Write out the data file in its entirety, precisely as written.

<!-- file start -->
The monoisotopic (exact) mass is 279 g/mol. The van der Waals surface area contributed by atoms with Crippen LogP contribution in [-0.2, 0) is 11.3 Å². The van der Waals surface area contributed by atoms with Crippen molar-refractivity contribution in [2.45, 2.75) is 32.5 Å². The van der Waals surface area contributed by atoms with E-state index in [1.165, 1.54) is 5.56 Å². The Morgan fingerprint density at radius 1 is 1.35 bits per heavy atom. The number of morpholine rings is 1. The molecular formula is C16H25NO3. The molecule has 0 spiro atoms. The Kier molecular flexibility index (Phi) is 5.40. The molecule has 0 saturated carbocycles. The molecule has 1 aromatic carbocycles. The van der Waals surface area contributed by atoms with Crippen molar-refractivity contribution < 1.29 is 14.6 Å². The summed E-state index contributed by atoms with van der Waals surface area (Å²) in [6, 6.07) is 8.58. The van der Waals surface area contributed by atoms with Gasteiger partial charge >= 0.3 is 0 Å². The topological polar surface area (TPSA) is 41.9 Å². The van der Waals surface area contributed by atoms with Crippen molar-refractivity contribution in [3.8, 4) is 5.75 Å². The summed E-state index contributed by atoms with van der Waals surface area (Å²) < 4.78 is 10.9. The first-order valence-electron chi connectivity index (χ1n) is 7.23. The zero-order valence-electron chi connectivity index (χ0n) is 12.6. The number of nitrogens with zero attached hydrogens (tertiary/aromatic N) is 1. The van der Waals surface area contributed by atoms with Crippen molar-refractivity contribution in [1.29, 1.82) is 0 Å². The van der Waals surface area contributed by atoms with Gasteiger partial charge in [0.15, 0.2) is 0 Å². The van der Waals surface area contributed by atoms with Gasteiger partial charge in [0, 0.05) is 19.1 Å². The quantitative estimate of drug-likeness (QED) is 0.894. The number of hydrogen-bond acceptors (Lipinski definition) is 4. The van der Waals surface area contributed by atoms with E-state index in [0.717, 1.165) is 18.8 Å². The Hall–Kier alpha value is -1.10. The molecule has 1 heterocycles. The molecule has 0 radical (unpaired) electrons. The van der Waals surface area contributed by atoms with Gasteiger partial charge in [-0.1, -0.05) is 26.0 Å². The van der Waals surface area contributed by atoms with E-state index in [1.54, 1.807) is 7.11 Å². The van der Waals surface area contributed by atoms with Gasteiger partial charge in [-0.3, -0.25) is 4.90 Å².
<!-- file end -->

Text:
The monoisotopic (exact) mass is 279 g/mol. The van der Waals surface area contributed by atoms with Crippen LogP contribution in [-0.2, 0) is 11.3 Å². The van der Waals surface area contributed by atoms with Crippen molar-refractivity contribution in [2.45, 2.75) is 32.5 Å². The van der Waals surface area contributed by atoms with E-state index in [1.165, 1.54) is 5.56 Å². The Morgan fingerprint density at radius 1 is 1.35 bits per heavy atom. The number of morpholine rings is 1. The molecular formula is C16H25NO3. The molecule has 0 spiro atoms. The Kier molecular flexibility index (Phi) is 5.40. The molecule has 0 saturated carbocycles. The molecule has 1 aromatic carbocycles. The van der Waals surface area contributed by atoms with Crippen molar-refractivity contribution < 1.29 is 14.6 Å². The summed E-state index contributed by atoms with van der Waals surface area (Å²) in [6, 6.07) is 8.58. The van der Waals surface area contributed by atoms with Gasteiger partial charge >= 0.3 is 0 Å². The topological polar surface area (TPSA) is 41.9 Å². The van der Waals surface area contributed by atoms with Crippen molar-refractivity contribution in [3.8, 4) is 5.75 Å². The summed E-state index contributed by atoms with van der Waals surface area (Å²) < 4.78 is 10.9. The first-order valence-electron chi connectivity index (χ1n) is 7.23. The zero-order valence-electron chi connectivity index (χ0n) is 12.6. The number of nitrogens with zero attached hydrogens (tertiary/aromatic N) is 1. The van der Waals surface area contributed by atoms with Crippen molar-refractivity contribution in [1.29, 1.82) is 0 Å². The van der Waals surface area contributed by atoms with Gasteiger partial charge in [0.15, 0.2) is 0 Å². The van der Waals surface area contributed by atoms with Gasteiger partial charge in [0, 0.05) is 19.1 Å². The quantitative estimate of drug-likeness (QED) is 0.894. The number of hydrogen-bond acceptors (Lipinski definition) is 4. The van der Waals surface area contributed by atoms with E-state index in [0.717, 1.165) is 18.8 Å². The Hall–Kier alpha value is -1.10. The molecule has 1 heterocycles. The molecule has 0 radical (unpaired) electrons. The van der Waals surface area contributed by atoms with Gasteiger partial charge in [-0.1, -0.05) is 26.0 Å². The van der Waals surface area contributed by atoms with E-state index in [1.54, 1.807) is 7.11 Å². The van der Waals surface area contributed by atoms with Gasteiger partial charge in [-0.3, -0.25) is 4.90 Å².